How to Write a Phlebotomy Resume and Get Hired
Some of the best jobs are in the healthcare sector. So what are the odds that laboratories and hospitals out there have a shortage of phlebotomy technicians and are badly in need of your skills? After the education and training you’ve undergone, it is only right that you put what you learned to good use. But even with the demand for phlebotomists, there is still a possibility that you will not be accepted because you failed to sell yourself the right way.
Yes, finding a job and getting hired is all about marketing yourself in the best way possible. And it all starts with a well-written resume. This involves highlighting your skills, education, training, and work experience. But what if you’re fresh out of the school or training room? This is where you employ another way of creating your resume in such a way that it still stands out, despite you being a novice in the field. Regardless of whether or not you have previous work experience, there are certain aspects that must be present in your resume. Creating a enguaging resume can be hard work, our phlebotomy resume tips below should aid you in creating the perfect resume to get you hired!
An employment objective has now become optional, with some recruitment agencies recommending that it is avoided at all cost. Still, it will help give employees a brief and straightforward idea of whether you are fit for the job vacancy or the organization.
Sample1: To obtain a position as a phlebotomist with Company Name using extensive knowledge and skills in venipuncture procedure and protocols.
Sample2 (Entry Level): Looking to work as a phlebotomist in a facility where my skills and knowledge will be used and enhanced.
Summary of Qualifications
These days, the summary of qualifications replaces the objective, which is something you can also choose to do. In listing down your best skills, however, you must ensure that it matches the position on offer, especially if you are applying for an entry level. The more fitting you are to the job, the higher your chances of getting hired.
Summarizing your proficiencies can get tricky. You can’t just list down adjectives that have no weight whatsoever. Remember, you have to match your skills with the job required. So the first thing you need to do is to understand the job description and then think of instances where your skills fit.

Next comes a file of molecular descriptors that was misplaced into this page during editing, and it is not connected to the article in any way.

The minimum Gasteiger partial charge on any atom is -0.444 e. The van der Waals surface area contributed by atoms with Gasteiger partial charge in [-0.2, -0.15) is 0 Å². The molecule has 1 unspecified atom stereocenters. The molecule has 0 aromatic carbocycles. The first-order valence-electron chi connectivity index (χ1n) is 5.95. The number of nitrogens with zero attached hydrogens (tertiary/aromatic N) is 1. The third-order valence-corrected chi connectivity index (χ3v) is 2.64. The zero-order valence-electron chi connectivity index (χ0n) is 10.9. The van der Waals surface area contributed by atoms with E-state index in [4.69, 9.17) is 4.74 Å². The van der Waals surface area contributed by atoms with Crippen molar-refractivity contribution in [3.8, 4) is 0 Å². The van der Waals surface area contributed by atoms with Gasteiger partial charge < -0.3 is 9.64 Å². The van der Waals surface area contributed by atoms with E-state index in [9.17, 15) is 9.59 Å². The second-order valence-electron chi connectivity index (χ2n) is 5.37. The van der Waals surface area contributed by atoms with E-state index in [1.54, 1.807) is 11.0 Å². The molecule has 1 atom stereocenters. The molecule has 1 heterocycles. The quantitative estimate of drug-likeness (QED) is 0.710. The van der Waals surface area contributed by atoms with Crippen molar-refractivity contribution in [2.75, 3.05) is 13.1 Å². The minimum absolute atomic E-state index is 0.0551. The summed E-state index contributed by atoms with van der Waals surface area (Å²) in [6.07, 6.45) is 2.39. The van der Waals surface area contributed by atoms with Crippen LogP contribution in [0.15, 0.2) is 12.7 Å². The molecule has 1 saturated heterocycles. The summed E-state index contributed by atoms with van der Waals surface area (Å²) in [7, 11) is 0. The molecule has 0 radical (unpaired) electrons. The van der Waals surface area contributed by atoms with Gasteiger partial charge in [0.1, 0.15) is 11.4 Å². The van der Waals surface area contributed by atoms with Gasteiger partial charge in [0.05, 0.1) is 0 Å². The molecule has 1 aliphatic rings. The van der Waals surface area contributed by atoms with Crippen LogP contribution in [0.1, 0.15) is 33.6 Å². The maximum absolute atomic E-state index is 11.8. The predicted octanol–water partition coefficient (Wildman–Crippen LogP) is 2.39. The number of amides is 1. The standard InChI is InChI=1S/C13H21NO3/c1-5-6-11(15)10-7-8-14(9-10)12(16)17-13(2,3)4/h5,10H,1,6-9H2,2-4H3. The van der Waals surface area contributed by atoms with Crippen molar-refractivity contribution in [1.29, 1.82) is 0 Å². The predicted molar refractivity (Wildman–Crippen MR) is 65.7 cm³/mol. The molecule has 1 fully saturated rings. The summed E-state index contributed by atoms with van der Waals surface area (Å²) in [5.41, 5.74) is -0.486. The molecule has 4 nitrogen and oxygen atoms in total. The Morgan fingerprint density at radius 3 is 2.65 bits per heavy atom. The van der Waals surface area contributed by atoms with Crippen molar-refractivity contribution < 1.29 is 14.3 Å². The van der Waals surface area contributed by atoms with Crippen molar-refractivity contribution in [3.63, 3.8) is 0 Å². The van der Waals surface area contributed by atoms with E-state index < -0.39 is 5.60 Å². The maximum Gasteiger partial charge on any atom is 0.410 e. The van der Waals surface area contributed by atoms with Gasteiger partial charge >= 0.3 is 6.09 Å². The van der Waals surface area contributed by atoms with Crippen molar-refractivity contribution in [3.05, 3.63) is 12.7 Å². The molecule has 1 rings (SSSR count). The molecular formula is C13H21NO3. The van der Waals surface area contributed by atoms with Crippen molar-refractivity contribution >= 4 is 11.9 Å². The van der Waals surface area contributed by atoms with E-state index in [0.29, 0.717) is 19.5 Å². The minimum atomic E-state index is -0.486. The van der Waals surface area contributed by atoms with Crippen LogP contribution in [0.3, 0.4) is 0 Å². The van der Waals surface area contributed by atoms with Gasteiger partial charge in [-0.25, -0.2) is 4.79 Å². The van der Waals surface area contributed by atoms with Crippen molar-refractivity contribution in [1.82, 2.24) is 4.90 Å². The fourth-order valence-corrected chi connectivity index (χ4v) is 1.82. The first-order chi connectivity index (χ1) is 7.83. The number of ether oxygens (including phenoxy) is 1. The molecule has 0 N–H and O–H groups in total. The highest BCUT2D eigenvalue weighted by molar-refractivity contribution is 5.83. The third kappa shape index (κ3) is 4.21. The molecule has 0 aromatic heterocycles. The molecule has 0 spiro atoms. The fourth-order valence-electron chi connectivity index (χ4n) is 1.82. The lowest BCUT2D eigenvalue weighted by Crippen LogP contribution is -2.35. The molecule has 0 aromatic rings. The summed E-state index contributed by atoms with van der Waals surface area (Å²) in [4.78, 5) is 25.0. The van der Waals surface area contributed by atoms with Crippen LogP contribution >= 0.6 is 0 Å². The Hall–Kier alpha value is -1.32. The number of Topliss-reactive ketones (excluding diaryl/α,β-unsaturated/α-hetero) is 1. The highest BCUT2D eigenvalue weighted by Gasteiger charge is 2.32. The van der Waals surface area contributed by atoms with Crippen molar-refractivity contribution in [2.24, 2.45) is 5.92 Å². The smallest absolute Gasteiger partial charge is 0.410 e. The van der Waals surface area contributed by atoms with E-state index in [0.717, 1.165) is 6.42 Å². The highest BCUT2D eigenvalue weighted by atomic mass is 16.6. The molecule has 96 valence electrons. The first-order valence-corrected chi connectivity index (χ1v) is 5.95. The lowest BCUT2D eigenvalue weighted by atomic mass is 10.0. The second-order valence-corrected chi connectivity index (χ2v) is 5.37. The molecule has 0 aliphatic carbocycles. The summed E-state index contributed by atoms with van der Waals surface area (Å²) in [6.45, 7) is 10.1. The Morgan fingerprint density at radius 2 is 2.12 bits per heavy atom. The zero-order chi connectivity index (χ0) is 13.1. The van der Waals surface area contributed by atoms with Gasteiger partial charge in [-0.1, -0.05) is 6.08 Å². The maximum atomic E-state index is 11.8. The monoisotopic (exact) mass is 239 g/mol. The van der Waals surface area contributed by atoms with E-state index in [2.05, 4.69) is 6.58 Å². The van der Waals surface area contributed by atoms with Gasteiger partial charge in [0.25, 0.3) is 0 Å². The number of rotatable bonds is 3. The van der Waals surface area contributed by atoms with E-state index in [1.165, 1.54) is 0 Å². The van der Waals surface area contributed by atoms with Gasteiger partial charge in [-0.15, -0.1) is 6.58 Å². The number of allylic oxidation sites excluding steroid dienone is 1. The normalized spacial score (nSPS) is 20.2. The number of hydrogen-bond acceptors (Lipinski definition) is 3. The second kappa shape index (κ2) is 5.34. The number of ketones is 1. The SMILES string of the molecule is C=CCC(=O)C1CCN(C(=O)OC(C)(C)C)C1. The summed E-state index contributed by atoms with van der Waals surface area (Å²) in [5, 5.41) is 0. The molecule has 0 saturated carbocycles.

Job Description: Have excellent skills in venipuncture, fingersticks and other blood collection procedure.
Summary of Qualification: Careful and precise in performing venipuncture, capillary punctures and fingersticks on patients of various age and vein condition. Excels in collecting, preparing and storing blood samples.
As you can see, the skills description matches the job requirement, with additional impressive information. Any employer scanning a similar resume would definitely have you on shortlist. Of course, you shouldn’t match all descriptions with your skills since you’re only supposed to write a summary. But be sure to highlight the most important ones.
Now, for an entry level resume, treat this part as a way to outline your major strengths.
- Your working knowledge in specimen processing, infection control, anatomy
- Your talent in patient interaction and medical records verification
- Your knowledge in codes of practice and professional standards
This is the part where you showcase all your skills but in a short and concise way. Rather than expounding on a particular capability, you give the details straight to the point.
- Venipuncture and fingerstick
- Blood Collection and Handling Safety
- Quality Assurance and Controls
- Medical Records Review
Know that while you are listing down your competencies, companies are also making their own list of key competencies that they are looking for in a candidate. During an interview, you will be asked about competency based questions and then graded accordingly. Considering your line of work, it is only right that they scrutinize your capacity down to the very last detail.